The event took place during the first week of July 1947 and involved the recovery of wreckage by the military from a remote ranch northwest of Roswell, New Mexico. There is now considerable testimony from former members of the military known to have been involved, including two brigadier generals, that the recovered material was not of terrestrial origin. Admittedly, such a claim taxes the limits of credibility for discerning and rational individuals. It also tends to evoke a response of immediate dismissal. The preponderance of evidence, however, indicates the event occurred.

On January 12, 1994, United States Congressman Steven Schiff of Albuquerque, New Mexico, stated to the press that he had been stonewalled by the Defense Department when requesting information regarding the 1947 Roswell event on behalf of constituents and witnesses. Indicating he was seeking further investigation into the matter, Congressman Schiff called the Defense Department's lack of response "astounding" and concluded it was apparently "another government coverup."

Most people are not aware that there exists an event of this nature so well substantiated. In the next year public awareness of the Roswell incident should grow. A new hardcover book has been released, a television movie will premiere, and a serious documentary is forthcoming. Questions, controversy, and a general distrust of U.S. government policy in this area are bound to increase.

Detailed information on the recovery of the wreckage at Roswell and of related events is extensive. Some years ago investigators were able to obtain a copy of the 1947 Roswell Army Air Field yearbook. This enabled them to locate witnesses throughout the country. Newspaper accounts show that during late June and early July 1947, there was a wave of reports of "flying disks" (UFOs) throughout the United States and Canada. Many of those reports came from credible witnesses, including pilots and other trained observers.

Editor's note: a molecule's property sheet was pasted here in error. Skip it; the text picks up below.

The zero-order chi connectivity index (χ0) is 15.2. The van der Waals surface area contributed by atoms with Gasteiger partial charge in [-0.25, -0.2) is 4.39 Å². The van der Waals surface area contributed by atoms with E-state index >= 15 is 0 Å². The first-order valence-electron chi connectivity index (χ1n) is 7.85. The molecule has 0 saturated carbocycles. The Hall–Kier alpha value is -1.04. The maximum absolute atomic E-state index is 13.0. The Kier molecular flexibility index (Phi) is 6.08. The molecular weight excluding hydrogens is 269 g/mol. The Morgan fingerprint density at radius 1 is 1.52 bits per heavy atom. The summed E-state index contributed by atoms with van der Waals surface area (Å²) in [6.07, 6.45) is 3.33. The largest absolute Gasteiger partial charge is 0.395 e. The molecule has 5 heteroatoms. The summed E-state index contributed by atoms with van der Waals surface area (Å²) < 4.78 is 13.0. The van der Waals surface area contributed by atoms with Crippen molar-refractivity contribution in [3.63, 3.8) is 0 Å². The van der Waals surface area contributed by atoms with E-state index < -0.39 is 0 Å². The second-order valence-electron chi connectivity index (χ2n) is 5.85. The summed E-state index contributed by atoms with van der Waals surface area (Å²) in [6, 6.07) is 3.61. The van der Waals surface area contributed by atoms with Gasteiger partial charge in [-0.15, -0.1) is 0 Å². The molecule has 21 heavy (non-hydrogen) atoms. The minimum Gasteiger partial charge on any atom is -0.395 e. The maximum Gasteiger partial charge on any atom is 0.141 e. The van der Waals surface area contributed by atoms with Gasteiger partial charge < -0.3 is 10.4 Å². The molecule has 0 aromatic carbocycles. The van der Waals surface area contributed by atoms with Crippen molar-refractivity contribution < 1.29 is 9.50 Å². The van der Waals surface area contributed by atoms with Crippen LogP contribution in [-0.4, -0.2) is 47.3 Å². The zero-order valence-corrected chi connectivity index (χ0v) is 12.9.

Sometime during the first week of July 1947, a local New Mexico rancher, Mac Brazel, while riding out in the morning to check his sheep after a night of intense thunderstorms, discovered a considerable amount of unusual debris. It had created a shallow gouge several hundred feet long and was scattered over a large area. Some of the debris had strange physical properties. After taking a few pieces to show his neighbors, Floyd and Loretta Proctor, Brazel drove into Roswell and contacted the sheriff, George Wilcox. Sheriff Wilcox notified authorities at Roswell Army Air Field and with the assistance of his deputies, proceeded to investigate the matter. Shortly after becoming involved, the military closed off the area for a number of days and retrieved the wreckage. It was initially taken to Roswell Army Air Field and eventually flown by B-29 and C-54 aircraft to Wright Field in Dayton, Ohio.

Roswell Army Air Field was the home of the 509th Bomb Group, which was an elite outfit--the only atomic group in the world. On the morning of July 8, 1947, Colonel William Blanchard, Commander of the 509th Bomb Group, issued a press release stating that the wreckage of a "crashed disk" (UFO) had been recovered. The press release was transmitted over the wire services in time to make headlines in over thirty U.S. afternoon newspapers that same day.

Within hours, a second press release was issued from the office of General Roger Ramey, Commander of the Eighth Air Force at Fort Worth Army Air Field in Texas, 400 miles from the crash site. It rescinded the first press release and, in effect, claimed that Colonel Blanchard and the officers of the 509th Bomb Group at Roswell had made an unbelievably foolish mistake and somehow incorrectly identified a weather balloon and its radar reflector as the wreckage of a "crashed disk."